Dear ADDitude: Why Is the School Blaming My Child for Being Bullied?
“My son says he is being bullied in school. I talked to the principal, who said my son was getting bullied because of his ‘weird’ behavior. What is my next step?”
Check out your school’s policy toward bullying. There should be a written policy in place. If there isn’t, attend a school board meeting and propose a written anti-bullying policy. The website stopbullying.gov gives information on model policies.
Make sure your child knows where he can go when the bullying occurs — telling a teacher or aide. Help him understand the difference between tattling and asking for assistance. Share with the principal the negative consequences of bullying, and request assistance in solving this problem. It is not acceptable to dismiss your concerns and blame the victim. If the principal is not willing to help, it’s time to contact your school board or administrator. The school guidance counselor could be instrumental in helping, as well as educating teachers and school officials about ways to spot and stop bullying.
Talk to your child’s teacher directly. Ask, without accusations, how she could stop the bullying. Ask for her help in making your child feel comfortable and accepted at school. If these incidents are occurring at lunch or recess, see if an aide or teacher can be present to keep an eye on what is going on.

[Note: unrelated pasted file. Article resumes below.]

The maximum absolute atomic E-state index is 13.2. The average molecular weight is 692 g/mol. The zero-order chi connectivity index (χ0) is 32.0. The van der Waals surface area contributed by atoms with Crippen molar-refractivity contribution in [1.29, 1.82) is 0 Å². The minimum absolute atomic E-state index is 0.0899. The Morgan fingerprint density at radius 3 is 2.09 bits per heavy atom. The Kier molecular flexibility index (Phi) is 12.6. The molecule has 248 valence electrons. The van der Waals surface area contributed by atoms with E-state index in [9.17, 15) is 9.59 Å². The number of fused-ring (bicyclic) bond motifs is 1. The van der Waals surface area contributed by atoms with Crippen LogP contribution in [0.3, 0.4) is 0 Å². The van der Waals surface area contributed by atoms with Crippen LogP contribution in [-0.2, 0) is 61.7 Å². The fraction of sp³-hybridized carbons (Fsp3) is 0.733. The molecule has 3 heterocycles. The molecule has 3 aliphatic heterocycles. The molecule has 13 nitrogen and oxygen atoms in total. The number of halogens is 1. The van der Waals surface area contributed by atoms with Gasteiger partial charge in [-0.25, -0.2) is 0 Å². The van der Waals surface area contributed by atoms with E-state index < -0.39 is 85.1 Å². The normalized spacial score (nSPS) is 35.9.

Posted by Eileen Bailey
Freelance writer, author specializing in ADHD, anxiety, and autism
[Free Resource: 14 Ways to Help Your Child Make Friends]
I have bounced my son around to many schools over the years, desperately looking for a learning environment where he can be successful, only to fail worse. Two charter schools treated him as though he was just lazy and defiant. One private school decided they “didn’t know how to teach him,” and booted us after just 6 weeks. Public schools have been best, although still not good. Special ed and regular classroom teachers just don’t have the time to help our kids as they need. That doesn’t excuse it, as a tailored education plan is required by law for special needs students, but it’s reality nonetheless. Unfortunately, there aren’t any schools specifically for kids with ADHD, autism, or LDs in our area — that would be fantastic!
Here are a couple articles about alternative schools for kids with ADHD:
How a New School Changed My Daughter’s Life
Schools That Work: Community High
Keep fighting. It’s very much against the law for them to treat your son the way they do. Stop having phone conversations and start conversing via email, so everything they say and do is in writing. And in these communications, show them you know your son’s rights, how the school is breaking the law, and what recourse you have (due process, complaint with US Dept of Civil Rights, etc).
And finally, here are some myths and facts about special ed law.
Posted by Penny
ADDitude community moderator, author on ADHD parenting, mom to teen boy with ADHD, LDs, and autism
A Reader Answers
“His weird behavior.”
That’s a red flag. When I hear comments like this I wonder if the school understands ADHD or, for that matter, any diversity. Moreover, the idea that being bullied is justified is disgusting. There is no justification for bullying at any time ever. So that comment too is startling and telling. When I was a school principal I interfered with bullying instantly and constantly.